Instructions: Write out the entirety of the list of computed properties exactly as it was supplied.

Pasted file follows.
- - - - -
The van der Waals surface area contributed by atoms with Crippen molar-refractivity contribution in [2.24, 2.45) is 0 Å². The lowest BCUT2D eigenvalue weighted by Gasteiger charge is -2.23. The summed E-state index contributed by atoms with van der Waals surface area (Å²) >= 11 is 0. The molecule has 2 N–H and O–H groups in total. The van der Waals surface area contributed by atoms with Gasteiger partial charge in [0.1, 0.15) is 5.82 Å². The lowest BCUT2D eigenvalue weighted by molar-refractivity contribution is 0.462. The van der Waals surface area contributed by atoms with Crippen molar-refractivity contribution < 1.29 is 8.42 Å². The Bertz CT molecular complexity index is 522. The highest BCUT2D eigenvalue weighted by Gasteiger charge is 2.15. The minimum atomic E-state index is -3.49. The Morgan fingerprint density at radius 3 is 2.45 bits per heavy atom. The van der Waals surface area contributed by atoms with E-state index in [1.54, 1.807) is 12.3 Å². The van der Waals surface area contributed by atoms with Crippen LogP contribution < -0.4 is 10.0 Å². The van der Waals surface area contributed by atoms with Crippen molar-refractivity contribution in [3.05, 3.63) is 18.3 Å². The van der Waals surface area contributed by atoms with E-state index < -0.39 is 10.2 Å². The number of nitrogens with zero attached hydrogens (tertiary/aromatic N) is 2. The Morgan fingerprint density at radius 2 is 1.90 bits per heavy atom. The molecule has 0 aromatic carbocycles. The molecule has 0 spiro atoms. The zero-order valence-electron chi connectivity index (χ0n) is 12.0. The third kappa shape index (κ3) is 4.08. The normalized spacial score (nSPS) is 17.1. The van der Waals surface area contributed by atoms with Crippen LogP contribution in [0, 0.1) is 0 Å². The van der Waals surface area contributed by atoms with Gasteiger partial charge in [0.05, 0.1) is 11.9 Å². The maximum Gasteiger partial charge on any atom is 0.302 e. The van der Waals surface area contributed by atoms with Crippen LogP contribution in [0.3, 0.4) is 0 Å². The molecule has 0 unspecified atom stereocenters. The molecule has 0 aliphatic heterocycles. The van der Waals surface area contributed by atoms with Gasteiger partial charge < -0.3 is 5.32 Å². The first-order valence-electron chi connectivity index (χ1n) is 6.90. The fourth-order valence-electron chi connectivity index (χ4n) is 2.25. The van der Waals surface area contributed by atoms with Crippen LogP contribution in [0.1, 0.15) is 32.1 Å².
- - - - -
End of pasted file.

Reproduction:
The van der Waals surface area contributed by atoms with Crippen molar-refractivity contribution in [2.24, 2.45) is 0 Å². The lowest BCUT2D eigenvalue weighted by Gasteiger charge is -2.23. The summed E-state index contributed by atoms with van der Waals surface area (Å²) >= 11 is 0. The molecule has 2 N–H and O–H groups in total. The van der Waals surface area contributed by atoms with Gasteiger partial charge in [0.1, 0.15) is 5.82 Å². The lowest BCUT2D eigenvalue weighted by molar-refractivity contribution is 0.462. The van der Waals surface area contributed by atoms with Crippen molar-refractivity contribution < 1.29 is 8.42 Å². The Bertz CT molecular complexity index is 522. The highest BCUT2D eigenvalue weighted by Gasteiger charge is 2.15. The minimum atomic E-state index is -3.49. The Morgan fingerprint density at radius 3 is 2.45 bits per heavy atom. The van der Waals surface area contributed by atoms with E-state index in [1.54, 1.807) is 12.3 Å². The van der Waals surface area contributed by atoms with Crippen LogP contribution < -0.4 is 10.0 Å². The van der Waals surface area contributed by atoms with Crippen molar-refractivity contribution in [3.05, 3.63) is 18.3 Å². The van der Waals surface area contributed by atoms with E-state index < -0.39 is 10.2 Å². The number of nitrogens with zero attached hydrogens (tertiary/aromatic N) is 2. The Morgan fingerprint density at radius 2 is 1.90 bits per heavy atom. The molecule has 0 aromatic carbocycles. The molecule has 0 spiro atoms. The zero-order valence-electron chi connectivity index (χ0n) is 12.0. The third kappa shape index (κ3) is 4.08. The normalized spacial score (nSPS) is 17.1. The van der Waals surface area contributed by atoms with Crippen LogP contribution in [0, 0.1) is 0 Å². The van der Waals surface area contributed by atoms with Gasteiger partial charge in [0.05, 0.1) is 11.9 Å². The maximum Gasteiger partial charge on any atom is 0.302 e. The van der Waals surface area contributed by atoms with Crippen LogP contribution in [0.3, 0.4) is 0 Å². The molecule has 0 unspecified atom stereocenters. The molecule has 0 aliphatic heterocycles. The van der Waals surface area contributed by atoms with Gasteiger partial charge < -0.3 is 5.32 Å². The first-order valence-electron chi connectivity index (χ1n) is 6.90. The fourth-order valence-electron chi connectivity index (χ4n) is 2.25. The van der Waals surface area contributed by atoms with Crippen LogP contribution in [0.1, 0.15) is 32.1 Å².